Memphis' Heritage
There has always been a Memphis here. The reason is geographical: we have a great big bluff right at the edge of the Mississippi River. It's sometimes called the 4th bluff but nobody talks about the other three. The other side of the river, like most of its length, is prone to annual flooding. At first it was a Chickasaw indian town and meetingplace. On the south bluffs the Chickasaw built a large mound, surely easily seen from the river. This tribe was known for its fierceness. Like ancient Sparta, they figured it would be easier to be warriors than farmers, and they mostly lived off other tribes. We do not have a good idea how many there were, since about a generation before white settlement, our diseases killed a huge percentage of them. Our minor league baseball team was called the Chicks, and nobody joked about it.      -->
Then there was a Spanish, then a French, fort. The French Fort neighborhood, right next to the indian mounds, marks its location.
The bluffs and a curious feature called Crowley's Ridge in Arkansas apparently were created in a biblical duststorm, when a titanic amount of fine dirt came to rest on the east bank of the river, and along a north-south line in eastern Arkansas. There's no rock or gravel in these features, and the bluff is not really very sturdy. Hunks of it have collapsed in the past (containing trains!)
After the French and Indian War, 1763, Britain owned the east bank of the Mississippi.
When the Revolutionary War ended, the United States technically owned the eastern banks of the Mississippi, while France held the western bank and far beyond. America bought the rights to that land in the Louisiana Purchase in 1803.
Early Memphis was always a trading post where tough river men could get whiskey, girls, and provisions. Still true!
Three gentlemen named Overton, Winchester and Jackson (yes, Andrew) laid out early Memphis and it was chartered in 1819. A couple of downtown squares are still where they were. A huge riverfront feature, the cobblestoned landing, made a fine landing for riverboats year-round. This is where cotton arrived and departed, Memphis' main economic activity until the mid-20th century. The city grew rapidly with immigrants from Germany, Ireland and everywhere else. Even the Civil War didn't slow it much. Memphis surrendered after a river battle against ironclads failed. Surely they did not want to repeat the tragedy of Vicksburg here. While Gen. Nathan Bedford Forrest pulled off brave cavalry victories around the area, Memphis chafed under Union rule.
In fact, nothing stopped Memphis but the mosquito. Twice in the 1880s yellow fever brought Memphis to its knees, as a large proportion of the population fled and many of the brave who stayed, died. Catholics tended to the sick then, despite the cost, and we do not have the anti-Catholicism here common in the South.      -->
After the plagues, Memphis was slowly re-settled, with immigration from the surrounding farmlands rather than from overseas. These people resolved to rebuild the city with an emphasis on good drainage, good roads, and firm government. Young Edward H. Crump moved here from North Mississippi early in the 20th century, and took over that government for 50 years, stifling opponents, heavy industry and vice.
Memphis today is a transportation hub, where interstates and great bridges carry trains and vehicles across the river, where huge barges unload commodities, where Federal Express started and has its main hub. It is a center for extracting syrups from grains and is important for food flavorings. Far bigger than any city in Mississippi or Arkansas, it serves as a capital of the tri-state area, almost ignoring Tennessee itself. Giant railyards, sand mining pits, and a vast warehouse area surprise visitors who fly here in daylight.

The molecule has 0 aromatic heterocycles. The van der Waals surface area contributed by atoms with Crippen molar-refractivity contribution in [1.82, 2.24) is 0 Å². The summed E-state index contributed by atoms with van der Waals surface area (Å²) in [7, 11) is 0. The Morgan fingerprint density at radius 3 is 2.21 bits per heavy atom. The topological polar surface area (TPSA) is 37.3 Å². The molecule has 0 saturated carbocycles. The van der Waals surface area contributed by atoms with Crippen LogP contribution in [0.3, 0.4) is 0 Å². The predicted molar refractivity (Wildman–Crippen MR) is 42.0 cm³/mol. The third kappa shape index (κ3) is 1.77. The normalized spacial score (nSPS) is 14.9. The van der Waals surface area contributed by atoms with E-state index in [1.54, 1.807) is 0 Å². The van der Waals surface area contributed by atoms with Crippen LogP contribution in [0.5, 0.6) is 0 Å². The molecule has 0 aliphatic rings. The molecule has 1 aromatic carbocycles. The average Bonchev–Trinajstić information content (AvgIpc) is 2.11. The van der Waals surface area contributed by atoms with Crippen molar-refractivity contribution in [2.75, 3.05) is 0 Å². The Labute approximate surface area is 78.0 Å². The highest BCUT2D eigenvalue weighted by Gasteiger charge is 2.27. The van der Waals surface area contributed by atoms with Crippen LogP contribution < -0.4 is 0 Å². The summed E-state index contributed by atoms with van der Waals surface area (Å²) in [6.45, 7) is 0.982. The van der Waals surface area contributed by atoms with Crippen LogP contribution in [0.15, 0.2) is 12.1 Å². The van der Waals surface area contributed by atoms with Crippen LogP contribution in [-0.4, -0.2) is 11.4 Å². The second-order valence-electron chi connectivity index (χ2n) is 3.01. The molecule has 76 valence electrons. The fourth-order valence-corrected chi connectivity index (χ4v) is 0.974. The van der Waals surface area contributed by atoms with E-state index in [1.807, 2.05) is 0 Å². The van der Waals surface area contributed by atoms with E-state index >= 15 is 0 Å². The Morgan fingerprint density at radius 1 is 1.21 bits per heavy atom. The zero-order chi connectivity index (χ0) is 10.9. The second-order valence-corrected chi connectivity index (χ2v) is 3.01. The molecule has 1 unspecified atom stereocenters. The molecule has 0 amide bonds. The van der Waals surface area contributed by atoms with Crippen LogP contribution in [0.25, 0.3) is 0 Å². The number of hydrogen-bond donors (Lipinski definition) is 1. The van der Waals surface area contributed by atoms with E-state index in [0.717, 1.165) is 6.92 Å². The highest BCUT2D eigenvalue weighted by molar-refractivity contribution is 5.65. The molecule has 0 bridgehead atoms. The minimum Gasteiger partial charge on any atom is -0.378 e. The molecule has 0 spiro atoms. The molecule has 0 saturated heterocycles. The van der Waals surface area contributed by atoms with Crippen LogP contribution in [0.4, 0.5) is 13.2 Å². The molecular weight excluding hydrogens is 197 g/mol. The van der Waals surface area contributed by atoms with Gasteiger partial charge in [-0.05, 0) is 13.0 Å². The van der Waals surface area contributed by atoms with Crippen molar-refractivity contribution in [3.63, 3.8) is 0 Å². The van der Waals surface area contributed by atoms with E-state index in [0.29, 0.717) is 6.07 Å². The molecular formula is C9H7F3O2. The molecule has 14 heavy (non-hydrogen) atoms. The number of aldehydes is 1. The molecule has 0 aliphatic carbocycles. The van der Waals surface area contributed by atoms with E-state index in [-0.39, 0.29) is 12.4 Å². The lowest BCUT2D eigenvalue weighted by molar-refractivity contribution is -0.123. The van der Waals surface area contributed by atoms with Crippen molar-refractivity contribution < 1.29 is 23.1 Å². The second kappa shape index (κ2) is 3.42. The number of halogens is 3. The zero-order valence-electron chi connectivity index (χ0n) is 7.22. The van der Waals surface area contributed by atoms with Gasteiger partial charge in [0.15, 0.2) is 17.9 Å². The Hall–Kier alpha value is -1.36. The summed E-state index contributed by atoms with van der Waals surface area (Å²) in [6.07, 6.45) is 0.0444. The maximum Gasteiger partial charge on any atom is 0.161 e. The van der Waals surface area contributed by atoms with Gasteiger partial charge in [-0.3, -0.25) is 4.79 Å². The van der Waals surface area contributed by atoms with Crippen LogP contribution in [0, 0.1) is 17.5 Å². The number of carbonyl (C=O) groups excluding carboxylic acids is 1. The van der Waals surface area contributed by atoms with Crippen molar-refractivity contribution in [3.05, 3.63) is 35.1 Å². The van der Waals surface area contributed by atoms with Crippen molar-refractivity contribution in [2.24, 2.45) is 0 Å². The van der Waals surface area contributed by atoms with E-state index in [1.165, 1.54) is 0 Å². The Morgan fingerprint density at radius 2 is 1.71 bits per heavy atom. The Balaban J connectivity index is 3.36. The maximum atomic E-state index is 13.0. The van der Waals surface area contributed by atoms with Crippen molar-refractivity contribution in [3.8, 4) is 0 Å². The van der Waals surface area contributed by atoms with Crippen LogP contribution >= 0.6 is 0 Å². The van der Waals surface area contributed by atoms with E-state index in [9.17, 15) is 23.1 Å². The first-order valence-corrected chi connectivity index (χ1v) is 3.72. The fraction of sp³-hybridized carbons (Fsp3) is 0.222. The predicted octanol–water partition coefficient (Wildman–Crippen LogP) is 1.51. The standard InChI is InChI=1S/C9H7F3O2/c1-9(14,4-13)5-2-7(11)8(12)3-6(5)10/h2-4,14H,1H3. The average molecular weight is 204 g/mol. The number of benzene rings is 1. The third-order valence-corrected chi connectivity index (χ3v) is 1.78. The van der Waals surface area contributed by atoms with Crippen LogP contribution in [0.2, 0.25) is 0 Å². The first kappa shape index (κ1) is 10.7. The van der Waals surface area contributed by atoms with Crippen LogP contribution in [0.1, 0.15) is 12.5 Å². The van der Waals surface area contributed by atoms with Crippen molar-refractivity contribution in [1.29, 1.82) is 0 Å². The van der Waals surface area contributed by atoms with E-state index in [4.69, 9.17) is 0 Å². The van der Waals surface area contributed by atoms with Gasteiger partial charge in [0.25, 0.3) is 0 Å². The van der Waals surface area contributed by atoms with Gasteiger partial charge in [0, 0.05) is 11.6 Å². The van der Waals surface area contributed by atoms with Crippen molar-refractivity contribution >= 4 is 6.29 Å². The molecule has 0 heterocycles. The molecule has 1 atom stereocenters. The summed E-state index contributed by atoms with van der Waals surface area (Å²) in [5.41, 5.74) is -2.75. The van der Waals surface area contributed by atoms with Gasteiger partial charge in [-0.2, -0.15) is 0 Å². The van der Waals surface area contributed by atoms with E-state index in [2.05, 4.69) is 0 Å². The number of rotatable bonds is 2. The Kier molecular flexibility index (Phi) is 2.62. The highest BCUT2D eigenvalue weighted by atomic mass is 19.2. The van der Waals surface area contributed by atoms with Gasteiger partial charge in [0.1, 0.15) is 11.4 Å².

You cannot discuss Memphis without discussing race. Slavery came with the first colonists. Plantation owners kept huge slave workforces, while white families and small businesses kept just a couple. After emancipation, Memphis was a magnet to freedmen from surrounding areas. Surprisingly, blacks had the vote very early-- so long as they supported Boss Crump. America's first black millionaires were here, in banking and insurance. In the early and mid 20th century they streamed north to Chicago for better wages and treatment. Integration was championed here, oddly enough, by wrestler Sputnik Monroe and by musicians who wanted to play with each other despite the rules.    -->

Many think of Memphis as the place where Dr. Martin Luther King was assassinated in 1968, but bear in mind he was killed by a stalker who'd failed to kill him in a previous location. King had come to help striking black sanitation workers who faced a rigid mayor, Henry Loeb. Eventually they won their cause. Black political power was held by the bigger preachers and the Ford family, and has spread to Mayor Willie Herrington, who just won a fourth term, and Shelby County Mayor A C Wharton.
With a small majority of the population, blacks are able to win offices; some whites have run to nearby counties, commuting in to work. Friction is present but almost never violent. Blacks may also be harsh to one another over perceived differences. The black-on-black crime rate is scary. 
You want to hear about Elvis, don't you? And Sun Studio, and Stax? Not from me. These and plenty of other talented musicians led to no record-stamping plant and no lasting industry. It wasn't cotton so the establishment said the hell with it. Let's just say the music came with the migration, off the farms to the city.     -->
Marketing ingenuity is a vital force here.  The self-serve supermarket was created here, and perhaps the motel, the drive-in, and a host of other such innovations. Schering-Plough and Holiday Inns used to be headquartered here. Now AutoZone and International Paper are the big boys, along with Fed Ex.
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